CHICAGO, March 7 (Reuters) - Mellon Capital Management has launched a commodities fund aimed at a growing number of inflation-wary institutional investors, its manager said on Monday.
The Commodity Alpha Long-Bias Strategy initially was conceived as a diversification vehicle -- an addition to equities and fixed-income exposure, but increasingly clients are asking about the potential for higher-than-normal inflation and how to manage it, said Mellon Capital managing director Eric Goodbar.
Goodbar, who has worked as alternative investment strategist for 26 years, said the strategy is “a mainstream product” aimed at institutional clients. It uses a custom benchmark, a “volatilty-adjusted” version of the Dow Jones UBS Commodity Index that offers trading opportunities as well as an inflation hedge.
For example, “there’s usually a pretty heavy proportion of energy” in the Dow Jones index, but our assessment “might find it opportunistic to be net short energy,” Goodbar said. The “beta” of the strategy hedges inflation, while its “alpha” component offers active management, he said.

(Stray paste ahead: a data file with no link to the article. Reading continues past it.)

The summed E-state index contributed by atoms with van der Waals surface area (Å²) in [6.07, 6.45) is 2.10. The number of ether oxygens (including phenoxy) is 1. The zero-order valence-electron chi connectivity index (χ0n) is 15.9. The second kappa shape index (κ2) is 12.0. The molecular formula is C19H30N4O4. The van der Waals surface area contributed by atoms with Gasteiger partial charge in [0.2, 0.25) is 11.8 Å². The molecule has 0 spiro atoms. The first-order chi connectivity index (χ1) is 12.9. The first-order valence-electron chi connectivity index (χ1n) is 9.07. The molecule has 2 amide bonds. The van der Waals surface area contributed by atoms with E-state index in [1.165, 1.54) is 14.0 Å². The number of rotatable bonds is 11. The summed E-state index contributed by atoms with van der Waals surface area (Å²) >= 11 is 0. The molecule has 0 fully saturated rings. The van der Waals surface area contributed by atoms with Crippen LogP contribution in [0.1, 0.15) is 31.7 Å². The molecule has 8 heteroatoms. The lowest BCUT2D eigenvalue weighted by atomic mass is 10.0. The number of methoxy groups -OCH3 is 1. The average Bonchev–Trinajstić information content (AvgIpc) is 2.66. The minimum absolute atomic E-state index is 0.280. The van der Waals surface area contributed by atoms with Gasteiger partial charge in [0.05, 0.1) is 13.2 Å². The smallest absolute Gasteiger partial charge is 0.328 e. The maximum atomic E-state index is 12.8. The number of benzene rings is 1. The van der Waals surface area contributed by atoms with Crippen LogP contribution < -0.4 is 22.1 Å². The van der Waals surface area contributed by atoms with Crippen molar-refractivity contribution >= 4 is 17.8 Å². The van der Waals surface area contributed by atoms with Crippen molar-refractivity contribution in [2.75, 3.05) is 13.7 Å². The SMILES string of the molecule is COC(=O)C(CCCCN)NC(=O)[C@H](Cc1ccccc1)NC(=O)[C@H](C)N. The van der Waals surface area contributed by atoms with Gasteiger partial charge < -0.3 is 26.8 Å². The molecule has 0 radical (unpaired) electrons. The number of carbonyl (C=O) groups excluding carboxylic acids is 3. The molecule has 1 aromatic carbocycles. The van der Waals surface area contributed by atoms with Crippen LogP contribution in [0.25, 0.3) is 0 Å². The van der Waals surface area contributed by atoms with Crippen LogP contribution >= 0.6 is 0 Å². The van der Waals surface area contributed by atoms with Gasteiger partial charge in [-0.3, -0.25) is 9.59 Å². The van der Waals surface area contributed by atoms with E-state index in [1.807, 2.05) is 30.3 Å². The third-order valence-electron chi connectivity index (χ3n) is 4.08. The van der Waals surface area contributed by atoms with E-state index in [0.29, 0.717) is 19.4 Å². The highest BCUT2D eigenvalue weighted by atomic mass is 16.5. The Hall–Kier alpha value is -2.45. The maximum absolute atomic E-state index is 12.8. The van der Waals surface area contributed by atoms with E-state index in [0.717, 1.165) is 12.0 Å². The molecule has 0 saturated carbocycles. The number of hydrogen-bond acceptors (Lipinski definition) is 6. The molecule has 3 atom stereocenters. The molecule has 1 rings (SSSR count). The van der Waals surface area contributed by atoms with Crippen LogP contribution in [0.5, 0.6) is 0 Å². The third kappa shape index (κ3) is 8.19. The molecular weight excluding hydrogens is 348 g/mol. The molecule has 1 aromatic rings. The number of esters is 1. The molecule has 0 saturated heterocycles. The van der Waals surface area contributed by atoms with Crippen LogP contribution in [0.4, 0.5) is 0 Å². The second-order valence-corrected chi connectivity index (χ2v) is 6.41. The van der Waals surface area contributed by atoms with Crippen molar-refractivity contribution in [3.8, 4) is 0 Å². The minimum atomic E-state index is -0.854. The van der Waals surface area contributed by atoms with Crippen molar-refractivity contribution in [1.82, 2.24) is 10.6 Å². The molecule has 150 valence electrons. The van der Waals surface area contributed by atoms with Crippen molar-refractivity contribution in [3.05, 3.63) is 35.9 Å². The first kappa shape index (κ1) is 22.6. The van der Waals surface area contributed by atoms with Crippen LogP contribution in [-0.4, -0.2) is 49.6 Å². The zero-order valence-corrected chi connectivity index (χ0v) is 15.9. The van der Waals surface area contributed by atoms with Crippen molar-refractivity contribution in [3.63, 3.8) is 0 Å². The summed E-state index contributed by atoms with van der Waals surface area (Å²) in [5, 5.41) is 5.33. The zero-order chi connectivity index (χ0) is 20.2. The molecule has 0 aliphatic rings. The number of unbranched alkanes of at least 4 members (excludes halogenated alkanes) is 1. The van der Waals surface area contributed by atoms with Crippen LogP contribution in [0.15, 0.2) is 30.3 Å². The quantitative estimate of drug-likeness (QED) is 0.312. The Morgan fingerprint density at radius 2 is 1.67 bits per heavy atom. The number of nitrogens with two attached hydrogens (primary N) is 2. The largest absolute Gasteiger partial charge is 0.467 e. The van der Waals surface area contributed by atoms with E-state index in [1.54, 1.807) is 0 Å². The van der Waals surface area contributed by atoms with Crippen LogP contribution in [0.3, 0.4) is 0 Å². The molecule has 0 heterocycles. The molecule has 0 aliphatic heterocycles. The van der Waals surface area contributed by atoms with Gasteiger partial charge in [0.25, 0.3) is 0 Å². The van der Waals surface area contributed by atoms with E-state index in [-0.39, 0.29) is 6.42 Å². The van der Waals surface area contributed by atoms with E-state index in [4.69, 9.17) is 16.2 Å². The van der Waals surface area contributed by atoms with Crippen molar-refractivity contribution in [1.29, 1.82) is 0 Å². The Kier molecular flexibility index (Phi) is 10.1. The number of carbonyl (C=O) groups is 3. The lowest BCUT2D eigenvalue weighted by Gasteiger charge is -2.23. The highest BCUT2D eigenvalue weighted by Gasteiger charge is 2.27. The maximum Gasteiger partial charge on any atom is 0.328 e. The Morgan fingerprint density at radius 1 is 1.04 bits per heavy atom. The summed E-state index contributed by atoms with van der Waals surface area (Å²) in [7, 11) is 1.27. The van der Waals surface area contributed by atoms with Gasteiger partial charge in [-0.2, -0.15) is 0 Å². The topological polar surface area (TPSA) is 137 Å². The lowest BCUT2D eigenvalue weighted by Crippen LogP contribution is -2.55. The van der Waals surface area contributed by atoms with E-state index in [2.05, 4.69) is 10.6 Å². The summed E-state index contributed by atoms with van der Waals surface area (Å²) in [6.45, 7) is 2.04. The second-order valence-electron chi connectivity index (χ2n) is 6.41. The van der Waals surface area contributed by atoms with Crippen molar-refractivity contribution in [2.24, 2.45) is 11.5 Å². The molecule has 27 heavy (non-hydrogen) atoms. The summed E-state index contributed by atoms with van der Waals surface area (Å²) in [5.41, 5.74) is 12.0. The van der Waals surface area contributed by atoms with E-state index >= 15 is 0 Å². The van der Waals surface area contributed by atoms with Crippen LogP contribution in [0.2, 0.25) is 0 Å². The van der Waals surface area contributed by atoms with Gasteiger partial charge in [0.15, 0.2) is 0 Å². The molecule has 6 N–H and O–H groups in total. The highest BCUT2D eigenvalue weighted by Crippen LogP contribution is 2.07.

The fund trades futures contracts listed on U.S. exchanges, with the exception of certain energy contracts traded outside the United States. The fund does not trade options or over-the-counter instruments.
Goodbar declined to reveal its open positions.
As its name implies, the fund has a long bias, a strategy sometimes viewed by researchers as more volatile than others. But “we believe it (the fund’s strategy) will be less volatile than a public benchmark,” Goodbar said.
He declined to give the fund’s total assets under management, stating “it’s only been out there a short time.” The fund was opened in late January.
Founded in 1983, Mellon Capital Management had $208 billion in assets under management as of Dec. 31, 2010, according to the company. Assets include those managed by dual officers of Mellon Capital Management Corp, The Bank of New York Mellon (BK.N) and The Dreyfus Corp. Mellon Capital is part of BNY Mellon Asset Management. (Reporting by Suzanne Cosgrove; Editing by David Gregorio)